Alanine (Ala or A) is an amino acid or enzyme found in the liver and other tissues. Alanine helps to build protein itself. In regards to the molecular makeup of alanine, it is one of the simplest amino acids, as the alpha-carbon inside of alanine is replaced by a levorotatory (I)-methyl group. Alanine provides energy for muscle, the brain and the central nervous system. It also boosts the immune system with the production of antibodies, and it helps to metabolize sugars and organic acids.
Alanine is needed for the metabolism of glucose and tryptophan. Glucose is a carbohydrate that acts as fuel or energy for the tissues of the body, including the brain, central nervous system and muscles. It also provides strength to the immune system by manufacturing immunoglobulins and antibodies. Alanine helps to control blood sugar levels. Alanine also provides a defense against toxic chemicals that accumulate in muscle tissue, as a result of when muscle protein rapidly brakes down in order to meet energy needs; for example during an intense workout.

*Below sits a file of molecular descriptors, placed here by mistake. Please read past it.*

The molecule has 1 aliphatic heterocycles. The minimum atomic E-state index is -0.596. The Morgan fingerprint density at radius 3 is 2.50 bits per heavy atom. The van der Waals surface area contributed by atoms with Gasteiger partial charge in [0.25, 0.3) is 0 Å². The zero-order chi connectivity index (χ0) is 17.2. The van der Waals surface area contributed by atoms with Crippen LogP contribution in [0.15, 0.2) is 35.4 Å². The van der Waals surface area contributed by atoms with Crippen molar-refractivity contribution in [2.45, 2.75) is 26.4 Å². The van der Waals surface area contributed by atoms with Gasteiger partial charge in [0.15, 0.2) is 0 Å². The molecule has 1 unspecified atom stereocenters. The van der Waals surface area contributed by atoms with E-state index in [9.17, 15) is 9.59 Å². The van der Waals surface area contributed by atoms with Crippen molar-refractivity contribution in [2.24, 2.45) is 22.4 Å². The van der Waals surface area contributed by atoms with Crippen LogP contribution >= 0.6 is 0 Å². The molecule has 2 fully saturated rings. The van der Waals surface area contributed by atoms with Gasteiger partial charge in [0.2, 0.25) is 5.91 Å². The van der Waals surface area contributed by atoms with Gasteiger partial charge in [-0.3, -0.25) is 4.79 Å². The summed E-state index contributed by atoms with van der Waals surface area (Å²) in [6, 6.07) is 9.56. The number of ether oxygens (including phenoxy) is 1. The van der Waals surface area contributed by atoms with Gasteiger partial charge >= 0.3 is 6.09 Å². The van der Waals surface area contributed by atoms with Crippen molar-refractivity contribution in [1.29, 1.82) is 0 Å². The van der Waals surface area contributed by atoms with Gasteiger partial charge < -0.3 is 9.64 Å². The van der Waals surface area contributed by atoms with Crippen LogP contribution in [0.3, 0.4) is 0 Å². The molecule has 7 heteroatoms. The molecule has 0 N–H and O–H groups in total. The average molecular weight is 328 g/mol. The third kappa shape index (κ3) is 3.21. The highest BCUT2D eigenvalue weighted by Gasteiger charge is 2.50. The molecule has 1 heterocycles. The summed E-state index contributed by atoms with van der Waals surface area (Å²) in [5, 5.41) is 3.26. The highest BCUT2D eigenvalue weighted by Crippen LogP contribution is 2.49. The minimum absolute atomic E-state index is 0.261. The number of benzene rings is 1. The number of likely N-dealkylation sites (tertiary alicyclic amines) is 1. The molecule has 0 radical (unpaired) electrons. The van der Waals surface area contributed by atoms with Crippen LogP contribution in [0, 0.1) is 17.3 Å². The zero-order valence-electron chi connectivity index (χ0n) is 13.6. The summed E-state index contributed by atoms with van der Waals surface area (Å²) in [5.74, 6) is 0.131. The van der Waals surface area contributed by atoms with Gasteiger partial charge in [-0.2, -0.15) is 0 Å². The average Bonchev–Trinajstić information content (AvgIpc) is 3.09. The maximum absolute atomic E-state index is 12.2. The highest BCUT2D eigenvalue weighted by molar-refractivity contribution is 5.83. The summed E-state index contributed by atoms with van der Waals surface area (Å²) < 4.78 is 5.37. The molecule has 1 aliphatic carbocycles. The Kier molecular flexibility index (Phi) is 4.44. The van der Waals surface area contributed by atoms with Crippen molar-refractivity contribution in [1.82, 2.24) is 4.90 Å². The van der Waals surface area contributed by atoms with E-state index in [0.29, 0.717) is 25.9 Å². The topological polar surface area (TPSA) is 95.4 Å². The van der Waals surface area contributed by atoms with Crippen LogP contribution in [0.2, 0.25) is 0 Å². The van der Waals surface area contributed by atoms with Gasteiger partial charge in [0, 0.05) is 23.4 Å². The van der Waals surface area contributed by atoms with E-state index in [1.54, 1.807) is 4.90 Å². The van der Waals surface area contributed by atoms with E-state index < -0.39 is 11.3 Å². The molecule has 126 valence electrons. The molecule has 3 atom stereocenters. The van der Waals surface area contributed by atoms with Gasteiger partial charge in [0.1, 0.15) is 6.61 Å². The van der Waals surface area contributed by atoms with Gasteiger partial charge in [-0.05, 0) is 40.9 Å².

Foods that have high amounts of Alanine include: